Another chapter in the continuing Bruins vs. Habs rivalry was punctuated by one of the flukiest goals you're likely to see, and a singleminded need for fisticuffs between P.K. Subban and Brad Marchand.
When you ask a Boston fan about the Canadiens, or a Montreal fan about the Bruins, "hate" will be used as a descriptor, an adjective, a verb, and a comma. In their 712th meeting, despite something of a slow start, it became clear that the mutual dislike between these two original six teams is alive and well.
Despite a slow start -- one that could be considered rather sluggish, really, despite Boston playing with a fair bit of rest and failing to capitalize on the Habs potential fatigue after beating the Flyers the previous evening -- the Bruins would get a break when Petteri Nokelainen got wrapped up with Shawn Thornton behind the Montreal net and took an interference call.
On the ensuing power play faceoff, Tomas Plekanec would win the faceoff against Patrice Bergeron, breaking Bergeron's stick, and send the puck quickly back to Carey Price, expecting his netminder to redirect the puck up and out of the zone. Instead, Price mistimed the puck and lifted his stick just past it as it slid through his legs and into the net unmolested by a single Bruin.
Bergeron was given credit for the goal (unassisted, of course), and the Bruins would get a temporary boost, but soon the Habs were looking like the team on two days' rest as they pressured the Bruins' defense. Only a couple of impressive saves from Tim Thomas (and one badly mangled pass between Plekanec and Max Pacioretty on a 2 on 1) kept the Bruins on their slim lead through the first period.
In some ways, the period was entirely ordinary -- almost sedate -- with a marked lack of the normal snarl that characterized these meetings.
This would change rapidly as the teams came out for the second period. Montreal would find themselves on a brief 5-on-3 power play after both Gregory Campbell and Dennis Seidenberg committed tripping and slashing calls early in the period. The Habs would not convert, and Pacioretty would follow late in the second powerplay for a trip on Zdeno Chara.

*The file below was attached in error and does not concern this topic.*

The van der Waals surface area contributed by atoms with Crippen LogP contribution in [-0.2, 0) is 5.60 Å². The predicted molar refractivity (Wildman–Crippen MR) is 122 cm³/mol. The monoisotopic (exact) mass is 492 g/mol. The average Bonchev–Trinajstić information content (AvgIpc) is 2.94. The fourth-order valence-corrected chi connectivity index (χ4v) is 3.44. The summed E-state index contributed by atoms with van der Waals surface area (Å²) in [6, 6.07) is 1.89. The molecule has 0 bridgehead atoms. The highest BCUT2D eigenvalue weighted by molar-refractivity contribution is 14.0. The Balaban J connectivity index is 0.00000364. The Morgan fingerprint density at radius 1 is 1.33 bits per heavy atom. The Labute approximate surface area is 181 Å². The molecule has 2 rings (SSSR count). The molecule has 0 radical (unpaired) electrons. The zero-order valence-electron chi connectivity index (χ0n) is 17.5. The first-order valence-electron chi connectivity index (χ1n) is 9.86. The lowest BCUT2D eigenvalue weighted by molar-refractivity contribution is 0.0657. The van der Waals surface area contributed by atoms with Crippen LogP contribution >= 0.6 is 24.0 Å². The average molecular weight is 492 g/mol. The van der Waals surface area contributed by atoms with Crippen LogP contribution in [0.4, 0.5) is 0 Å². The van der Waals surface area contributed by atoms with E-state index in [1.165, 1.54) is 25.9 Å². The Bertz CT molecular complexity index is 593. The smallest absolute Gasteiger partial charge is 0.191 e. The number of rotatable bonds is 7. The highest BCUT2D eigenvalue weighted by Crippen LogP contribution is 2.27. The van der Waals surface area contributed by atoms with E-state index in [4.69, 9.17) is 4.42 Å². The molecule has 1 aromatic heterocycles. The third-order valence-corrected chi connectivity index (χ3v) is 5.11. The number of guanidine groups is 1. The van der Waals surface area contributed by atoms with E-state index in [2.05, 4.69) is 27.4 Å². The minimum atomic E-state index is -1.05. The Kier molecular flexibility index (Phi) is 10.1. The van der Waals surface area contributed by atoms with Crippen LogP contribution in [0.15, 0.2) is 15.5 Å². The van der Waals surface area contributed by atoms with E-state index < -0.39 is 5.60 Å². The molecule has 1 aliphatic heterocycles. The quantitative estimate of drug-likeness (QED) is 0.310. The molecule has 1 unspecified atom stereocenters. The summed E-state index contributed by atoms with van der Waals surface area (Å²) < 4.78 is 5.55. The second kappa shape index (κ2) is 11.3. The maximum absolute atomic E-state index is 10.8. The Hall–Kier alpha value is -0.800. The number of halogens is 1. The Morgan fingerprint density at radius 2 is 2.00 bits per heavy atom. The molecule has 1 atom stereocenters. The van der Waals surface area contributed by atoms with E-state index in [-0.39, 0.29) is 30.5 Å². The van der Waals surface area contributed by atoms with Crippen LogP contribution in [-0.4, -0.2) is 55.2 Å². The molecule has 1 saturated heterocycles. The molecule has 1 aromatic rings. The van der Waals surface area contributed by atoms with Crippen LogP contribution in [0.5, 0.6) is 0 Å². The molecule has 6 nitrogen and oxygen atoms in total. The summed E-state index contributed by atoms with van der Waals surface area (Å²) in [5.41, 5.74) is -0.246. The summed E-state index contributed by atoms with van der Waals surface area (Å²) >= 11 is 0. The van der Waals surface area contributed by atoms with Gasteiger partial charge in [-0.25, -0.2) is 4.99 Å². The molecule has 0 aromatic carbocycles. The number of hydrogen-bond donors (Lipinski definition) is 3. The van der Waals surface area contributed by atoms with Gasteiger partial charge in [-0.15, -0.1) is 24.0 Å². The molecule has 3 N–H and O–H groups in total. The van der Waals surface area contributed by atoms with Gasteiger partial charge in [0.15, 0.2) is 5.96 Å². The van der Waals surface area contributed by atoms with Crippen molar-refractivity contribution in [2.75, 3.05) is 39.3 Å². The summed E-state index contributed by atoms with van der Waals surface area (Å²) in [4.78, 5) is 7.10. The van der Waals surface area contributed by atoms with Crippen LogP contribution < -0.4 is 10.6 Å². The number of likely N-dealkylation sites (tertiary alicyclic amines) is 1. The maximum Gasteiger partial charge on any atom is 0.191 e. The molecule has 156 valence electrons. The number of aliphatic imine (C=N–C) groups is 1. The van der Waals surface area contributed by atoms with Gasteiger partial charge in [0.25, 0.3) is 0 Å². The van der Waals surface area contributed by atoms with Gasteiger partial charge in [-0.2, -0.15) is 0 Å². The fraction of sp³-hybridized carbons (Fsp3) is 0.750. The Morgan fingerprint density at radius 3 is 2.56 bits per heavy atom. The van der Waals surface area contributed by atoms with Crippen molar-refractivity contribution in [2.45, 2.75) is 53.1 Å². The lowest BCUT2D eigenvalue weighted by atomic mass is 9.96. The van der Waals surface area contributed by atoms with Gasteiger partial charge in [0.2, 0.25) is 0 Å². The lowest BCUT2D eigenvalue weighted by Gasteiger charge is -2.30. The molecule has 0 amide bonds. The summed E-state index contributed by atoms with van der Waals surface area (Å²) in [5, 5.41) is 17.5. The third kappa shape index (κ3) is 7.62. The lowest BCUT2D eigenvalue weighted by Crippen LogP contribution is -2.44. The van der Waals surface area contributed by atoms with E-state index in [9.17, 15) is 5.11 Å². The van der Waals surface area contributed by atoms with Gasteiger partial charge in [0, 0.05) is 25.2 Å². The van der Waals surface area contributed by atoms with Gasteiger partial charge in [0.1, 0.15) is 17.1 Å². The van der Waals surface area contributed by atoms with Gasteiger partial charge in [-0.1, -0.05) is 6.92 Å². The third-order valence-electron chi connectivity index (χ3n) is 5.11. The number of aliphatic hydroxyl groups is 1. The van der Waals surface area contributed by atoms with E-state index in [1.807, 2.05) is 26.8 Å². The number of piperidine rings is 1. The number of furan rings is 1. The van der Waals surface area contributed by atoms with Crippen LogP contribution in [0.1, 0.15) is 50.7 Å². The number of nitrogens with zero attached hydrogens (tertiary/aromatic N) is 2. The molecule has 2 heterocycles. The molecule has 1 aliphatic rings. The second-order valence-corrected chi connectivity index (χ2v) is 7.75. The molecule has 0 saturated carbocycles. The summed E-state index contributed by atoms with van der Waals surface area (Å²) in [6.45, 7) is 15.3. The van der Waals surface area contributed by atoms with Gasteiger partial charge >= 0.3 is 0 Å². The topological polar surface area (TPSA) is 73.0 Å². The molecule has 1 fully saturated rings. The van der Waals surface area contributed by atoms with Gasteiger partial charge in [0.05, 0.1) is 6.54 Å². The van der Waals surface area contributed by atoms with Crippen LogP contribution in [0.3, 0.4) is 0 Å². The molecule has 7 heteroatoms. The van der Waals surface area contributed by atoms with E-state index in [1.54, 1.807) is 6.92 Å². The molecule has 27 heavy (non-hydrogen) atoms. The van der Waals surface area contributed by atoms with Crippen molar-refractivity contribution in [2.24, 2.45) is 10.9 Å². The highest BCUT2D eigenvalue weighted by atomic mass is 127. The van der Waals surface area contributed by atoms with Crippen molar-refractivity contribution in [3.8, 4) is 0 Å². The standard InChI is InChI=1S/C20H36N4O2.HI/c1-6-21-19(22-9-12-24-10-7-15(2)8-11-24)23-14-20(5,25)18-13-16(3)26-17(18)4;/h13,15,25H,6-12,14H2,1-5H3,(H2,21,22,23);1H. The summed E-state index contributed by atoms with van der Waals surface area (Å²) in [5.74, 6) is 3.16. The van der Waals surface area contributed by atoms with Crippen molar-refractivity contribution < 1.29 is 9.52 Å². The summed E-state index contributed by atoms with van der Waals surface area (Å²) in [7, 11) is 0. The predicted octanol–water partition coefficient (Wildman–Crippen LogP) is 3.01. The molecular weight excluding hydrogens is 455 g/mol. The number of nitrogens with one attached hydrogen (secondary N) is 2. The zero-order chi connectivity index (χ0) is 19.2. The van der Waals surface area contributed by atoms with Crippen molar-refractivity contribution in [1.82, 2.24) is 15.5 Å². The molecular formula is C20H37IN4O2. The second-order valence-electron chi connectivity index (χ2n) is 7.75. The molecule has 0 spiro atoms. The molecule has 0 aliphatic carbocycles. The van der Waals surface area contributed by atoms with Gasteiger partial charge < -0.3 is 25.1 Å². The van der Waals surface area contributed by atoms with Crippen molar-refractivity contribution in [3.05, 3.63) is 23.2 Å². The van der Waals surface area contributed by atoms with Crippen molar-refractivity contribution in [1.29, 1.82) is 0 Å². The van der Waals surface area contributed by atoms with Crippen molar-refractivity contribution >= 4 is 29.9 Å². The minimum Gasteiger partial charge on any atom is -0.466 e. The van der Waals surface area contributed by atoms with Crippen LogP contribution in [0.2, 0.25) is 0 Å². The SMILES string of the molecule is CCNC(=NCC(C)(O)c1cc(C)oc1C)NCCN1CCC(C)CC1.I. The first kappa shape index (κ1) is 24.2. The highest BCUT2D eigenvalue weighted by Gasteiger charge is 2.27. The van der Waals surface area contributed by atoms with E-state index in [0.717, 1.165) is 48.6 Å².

As board battles got a bit more aggressive and the Habs began using their speed, it seems odd that the catalyst for the next phase of the game would be another Montreal penalty, but the game arguably turned on Erik Cole slashing Seidenberg just before the midway point. The Montreal PK, led by Carey Price, repulsed every Boston attempt, then moved the puck up ice as Cole left the box and joined the play. Jaroslav Spacek unloaded a shot from above the left faceoff circle that Cole would redirect from the high slot just past Thomas' leg pads as the goalie shifted to try and respond to the play.
Not long after the tying goal, P.K. Subban and Brad Marchand would get tied up in the neutral zone, jawing and clearly interested in a scrap, but linesmen Scott Driscoll and Matt MacPherson would get involved quickly. The two would continue to escalate their verbal engagement from within the boxes, and as soon as both were released from the box they would tussle again, this time receiving a "delay of game" minor apiece.
Two minutes later, with neither side able to capitalize on the second consecutive 4-on-4 sequence, the time for foreplay had come to an end. Dropping the gloves and doffing their helms as each left the box, Subban would attempt to taunt Marchand into the first move, but ended up taking the first swing (and nearly overbalancing himself flat onto his face) before Marchand engaged, and the two ended up in what is already being referred to as a "Boston Marathon" of a fight.
With both sides finally getting their blood up, the Habs would end the second period with a tie game after doubling up the Bruins on the shot clock, 18-9, and the stage was set for dramatic third period.
Surprisingly, neither side would surrender a power play opportunity. And there was no shortage of hits, with 10 "officially" registered in the first 8 minutes, and another five or six unofficial collisions that apparently were not worthy of notice.
Just past the midway point of the period, Josh Gorges would exploit a turnover from Gregory Campbell, poking the puck up to Canadiens captain Brian Gionta at the offensive blue line. Dishing the puck to Plekanec, the Czech pivot would take one shot, see the rebound from Adam McQuaid's blocking attempt fly right back to his stick, and unload a second shot as he came down across the faceoff dot, beating Thomas top shelf.
Despite Boston unleashing a flurry of shots at Carey Price in the dying minutes, the goal would hold up to give the Habs their second win in as many nights. The Bruins simply ran out of time as they attempted to find a tying goal, improving Montreal to 3-5-2 on the season and 343-259-103 for the series.
Both goaltenders made some impressive stops for their clubs, but give the edge to Price not only in his 101st win, but a generally stronger outing. While Thomas was beat fairly cleanly on both goals, Price seemed to only lose track of the puck in the bizarre opening goal.
But for that case of temporary brain death, Price seemed to have total control of the game, managing his rebounds and making saves with his typical athletic aggression, while Boston never seemed to push the tempo, allowing Jacques Martin and his squad to play at the tempo that best suited their road weary squad.
For more on the game from the Boston perspective, check with SB Nation Boston and Bruins blog Stanley Cup of Chowder. For more from the Montreal perspective, check in with Canadiens blog Habs Eyes On The Prize.